/* Send out the message to the mailslot. */



		MsNotify.msStatus = 0;

		MsNotify.msUtilization = 0;

		_tcsncpy_s (MsNotify.msName, sizeof(MsNotify.msName)/sizeof(TCHAR), SERVER_PIPE, _TRUNCATE);

		if (!WriteFile (hMsFile, &MsNotify, MSM_SIZE, &nXfer, NULL))

			ReportError (_T ("Server MS Write error."), 13, TRUE);

		CloseHandle (hMsFile);

	}



	/* Cancel all outstanding NP I/O commands. See Chapter 14 for CancelIoEx */

	_tprintf (_T("Shut down flag set. Cancel all outstanding I/O operations.\n"));

	/* This is an NT6 dependency. On Windows XP, outstanding NP I/O operations hang. */

	for (iNp = 0; iNp < MAX_CLIENTS; iNp++) {

		CancelIoEx (threadArgs[iNp].hNamedPipe, NULL);

	}

	_tprintf (_T ("Shuting down monitor thread.\n"));



	_endthreadex (0);

	return 0;

}





BOOL WINAPI Handler (DWORD CtrlEvent)

{

	/* shut down the system */

	_tprintf (_T("In console control handler\n"));

	InterlockedIncrement(&shutDown);

	return TRUE;

}

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Question by:vielkacarolina1239
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LVL 62

Accepted Solution

by:
☠ MASQ ☠ earned 500 total points
ID: 33496947
The version of Kernel32.dll in XP doesn't support the function "GetNamedPipeClientProcessId"
This is found in Kernel32.dll from Vista onward
http://msdn.microsoft.com/en-us/library/aa365440(VS.85).aspx
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LVL 32

Expert Comment

by:phoffric
ID: 33496948
I'm not a MS Windows programmer but I'll take a guess that you did not include all your headers that you may need. Try adding some of these if you haven't already done so.
#include <windows.h>
#include <stdlib.h>
#include <string.h>
#include <tchar.h>
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Expert Comment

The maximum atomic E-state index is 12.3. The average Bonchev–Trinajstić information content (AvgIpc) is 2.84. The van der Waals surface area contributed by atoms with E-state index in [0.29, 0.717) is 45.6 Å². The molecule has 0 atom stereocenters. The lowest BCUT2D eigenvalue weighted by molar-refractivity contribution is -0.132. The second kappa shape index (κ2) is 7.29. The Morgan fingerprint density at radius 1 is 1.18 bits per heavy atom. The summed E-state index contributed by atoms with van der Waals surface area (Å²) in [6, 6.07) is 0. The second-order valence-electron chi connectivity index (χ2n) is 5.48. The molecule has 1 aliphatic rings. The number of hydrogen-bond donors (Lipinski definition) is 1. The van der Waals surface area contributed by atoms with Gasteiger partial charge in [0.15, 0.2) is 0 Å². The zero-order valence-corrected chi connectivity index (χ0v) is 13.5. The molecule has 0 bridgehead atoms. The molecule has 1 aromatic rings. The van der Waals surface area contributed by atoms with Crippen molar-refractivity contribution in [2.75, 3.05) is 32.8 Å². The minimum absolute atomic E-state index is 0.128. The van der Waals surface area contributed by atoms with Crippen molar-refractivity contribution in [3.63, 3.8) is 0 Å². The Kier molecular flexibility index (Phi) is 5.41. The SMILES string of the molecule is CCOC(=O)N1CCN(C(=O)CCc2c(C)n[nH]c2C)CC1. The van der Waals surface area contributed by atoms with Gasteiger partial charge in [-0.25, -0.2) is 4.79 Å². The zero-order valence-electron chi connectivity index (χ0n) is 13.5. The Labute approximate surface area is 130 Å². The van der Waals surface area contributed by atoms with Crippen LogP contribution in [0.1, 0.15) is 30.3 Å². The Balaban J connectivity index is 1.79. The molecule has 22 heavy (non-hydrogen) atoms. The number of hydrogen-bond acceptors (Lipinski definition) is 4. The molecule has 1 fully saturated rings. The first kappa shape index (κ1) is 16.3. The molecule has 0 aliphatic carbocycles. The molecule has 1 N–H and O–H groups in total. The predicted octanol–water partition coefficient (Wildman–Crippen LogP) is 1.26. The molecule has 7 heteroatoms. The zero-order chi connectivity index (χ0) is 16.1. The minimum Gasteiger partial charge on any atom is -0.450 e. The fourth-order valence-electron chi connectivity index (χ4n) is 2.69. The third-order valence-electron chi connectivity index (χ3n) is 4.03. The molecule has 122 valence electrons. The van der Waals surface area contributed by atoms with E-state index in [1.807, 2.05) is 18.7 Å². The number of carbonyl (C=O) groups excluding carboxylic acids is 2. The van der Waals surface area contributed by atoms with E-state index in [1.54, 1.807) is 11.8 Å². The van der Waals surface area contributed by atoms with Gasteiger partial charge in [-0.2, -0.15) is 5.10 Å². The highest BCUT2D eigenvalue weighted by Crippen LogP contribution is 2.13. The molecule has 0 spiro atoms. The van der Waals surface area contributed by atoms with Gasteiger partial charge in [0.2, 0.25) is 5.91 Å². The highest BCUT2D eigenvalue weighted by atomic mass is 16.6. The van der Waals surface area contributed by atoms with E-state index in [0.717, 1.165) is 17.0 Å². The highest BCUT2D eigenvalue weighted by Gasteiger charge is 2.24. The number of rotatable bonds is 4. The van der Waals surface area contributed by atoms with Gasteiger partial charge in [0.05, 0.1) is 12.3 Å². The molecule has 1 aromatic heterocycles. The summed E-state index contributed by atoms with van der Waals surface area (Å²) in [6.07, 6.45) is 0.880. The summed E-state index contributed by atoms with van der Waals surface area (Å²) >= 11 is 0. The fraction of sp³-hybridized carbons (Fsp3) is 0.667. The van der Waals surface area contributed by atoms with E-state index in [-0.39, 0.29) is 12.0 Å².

by:phoffric
ID: 33496962
0
 
LVL 62

Expert Comment

by:☠ MASQ ☠
ID: 33496981
This should work in a VS2008/Vista combination but won't with XP - as a learning exercise (which is what this appears to be) using XP is the wrong way to go unless your project is to produce a similar routine on XP using different function calls.
 
I guess that's the error explained.  The fix is use a different client OS unless you are forced to find a workaround - which would be a rewrite of the example code you posted.
0
 

Author Comment

by:vielkacarolina1239
ID: 33497020
This is a learning exercise, I was told to use xp.
0
 

Author Comment

by:vielkacarolina1239
ID: 33497042
Thanks for the info.
0
 
LVL 62

Expert Comment

by:☠ MASQ ☠
ID: 33497063
Are you running this one on XP? - it's the Server version.
2008 supports "GetNamedPipeClientProcessId"
For XP you run
http://fmgroup.polito.it/murciano/teachings/sp/CHAPTR11/clientNP.C
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Author Comment

by:vielkacarolina1239
ID: 33497113
xp professional, no the server version.
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Author Comment

by:vielkacarolina1239
ID: 33497121
I meant to say, xp professional, no server 2008.
0
 

Author Comment

by:vielkacarolina1239
ID: 33497127
clientNP.c is the part of the project
0
 
LVL 62

Expert Comment

by:☠ MASQ ☠
ID: 33497130
The code in your question should run on Windows Server 2008, the code in my link is for XP (Client)
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Author Comment

by:vielkacarolina1239
ID: 33497141
I was told to use both in xp. clientNP works fine.
0
 

Author Comment

by:vielkacarolina1239
ID: 33497159
I guess that I won’t be able to run serverNP.c on xp professional if there is not a way around it.
0
 
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Assisted Solution

by:☠ MASQ ☠
☠ MASQ ☠ earned 500 total points
ID: 33497186
I would still say you can't call "GetNamedPipeClientProcessId" in XP's Kernel32.dll, unless VS2008 has installed another version which supports the function I'm afraid you might need to go back to your tutor with this.
Perhaps someone else can come up with another explanation ...
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Author Comment

by:vielkacarolina1239
ID: 33497213
Thanks, I'll go back to him.